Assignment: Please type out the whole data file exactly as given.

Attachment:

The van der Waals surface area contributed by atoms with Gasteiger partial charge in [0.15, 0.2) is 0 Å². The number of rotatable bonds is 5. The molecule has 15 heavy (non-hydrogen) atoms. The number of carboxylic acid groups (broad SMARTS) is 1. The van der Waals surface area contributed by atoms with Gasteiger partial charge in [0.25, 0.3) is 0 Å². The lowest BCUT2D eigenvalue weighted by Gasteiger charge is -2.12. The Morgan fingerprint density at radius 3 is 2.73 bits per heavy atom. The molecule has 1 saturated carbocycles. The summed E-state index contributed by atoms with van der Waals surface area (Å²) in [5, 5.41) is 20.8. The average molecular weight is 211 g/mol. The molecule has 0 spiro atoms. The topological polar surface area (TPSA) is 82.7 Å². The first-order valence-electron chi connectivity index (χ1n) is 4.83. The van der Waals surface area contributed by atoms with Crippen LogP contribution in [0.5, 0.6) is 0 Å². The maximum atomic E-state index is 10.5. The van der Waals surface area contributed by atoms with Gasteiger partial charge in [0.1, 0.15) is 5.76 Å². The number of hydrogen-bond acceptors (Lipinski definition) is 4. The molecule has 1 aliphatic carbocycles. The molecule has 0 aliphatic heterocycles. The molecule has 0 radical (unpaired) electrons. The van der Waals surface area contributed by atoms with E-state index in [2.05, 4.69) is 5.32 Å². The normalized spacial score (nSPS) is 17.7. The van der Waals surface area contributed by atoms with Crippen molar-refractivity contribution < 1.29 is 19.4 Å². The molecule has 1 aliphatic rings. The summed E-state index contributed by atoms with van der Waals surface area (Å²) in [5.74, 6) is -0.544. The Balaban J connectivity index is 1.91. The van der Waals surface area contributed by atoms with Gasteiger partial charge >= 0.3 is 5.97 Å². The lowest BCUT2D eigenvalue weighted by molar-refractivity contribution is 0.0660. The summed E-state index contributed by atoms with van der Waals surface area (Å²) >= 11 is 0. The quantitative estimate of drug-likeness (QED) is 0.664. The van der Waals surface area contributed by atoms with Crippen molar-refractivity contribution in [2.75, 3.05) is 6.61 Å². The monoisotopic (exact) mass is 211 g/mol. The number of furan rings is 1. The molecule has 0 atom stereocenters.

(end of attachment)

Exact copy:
The van der Waals surface area contributed by atoms with Gasteiger partial charge in [0.15, 0.2) is 0 Å². The number of rotatable bonds is 5. The molecule has 15 heavy (non-hydrogen) atoms. The number of carboxylic acid groups (broad SMARTS) is 1. The van der Waals surface area contributed by atoms with Gasteiger partial charge in [0.25, 0.3) is 0 Å². The lowest BCUT2D eigenvalue weighted by Gasteiger charge is -2.12. The Morgan fingerprint density at radius 3 is 2.73 bits per heavy atom. The molecule has 1 saturated carbocycles. The summed E-state index contributed by atoms with van der Waals surface area (Å²) in [5, 5.41) is 20.8. The average molecular weight is 211 g/mol. The molecule has 0 spiro atoms. The topological polar surface area (TPSA) is 82.7 Å². The first-order valence-electron chi connectivity index (χ1n) is 4.83. The van der Waals surface area contributed by atoms with Crippen LogP contribution in [0.5, 0.6) is 0 Å². The maximum atomic E-state index is 10.5. The van der Waals surface area contributed by atoms with Gasteiger partial charge in [0.1, 0.15) is 5.76 Å². The number of hydrogen-bond acceptors (Lipinski definition) is 4. The molecule has 1 aliphatic carbocycles. The molecule has 0 aliphatic heterocycles. The molecule has 0 radical (unpaired) electrons. The van der Waals surface area contributed by atoms with E-state index in [2.05, 4.69) is 5.32 Å². The normalized spacial score (nSPS) is 17.7. The van der Waals surface area contributed by atoms with Crippen molar-refractivity contribution < 1.29 is 19.4 Å². The molecule has 1 aliphatic rings. The summed E-state index contributed by atoms with van der Waals surface area (Å²) in [5.74, 6) is -0.544. The Balaban J connectivity index is 1.91. The van der Waals surface area contributed by atoms with Gasteiger partial charge >= 0.3 is 5.97 Å². The lowest BCUT2D eigenvalue weighted by molar-refractivity contribution is 0.0660. The summed E-state index contributed by atoms with van der Waals surface area (Å²) >= 11 is 0. The quantitative estimate of drug-likeness (QED) is 0.664. The van der Waals surface area contributed by atoms with Crippen molar-refractivity contribution in [2.75, 3.05) is 6.61 Å². The monoisotopic (exact) mass is 211 g/mol. The number of furan rings is 1. The molecule has 0 atom stereocenters.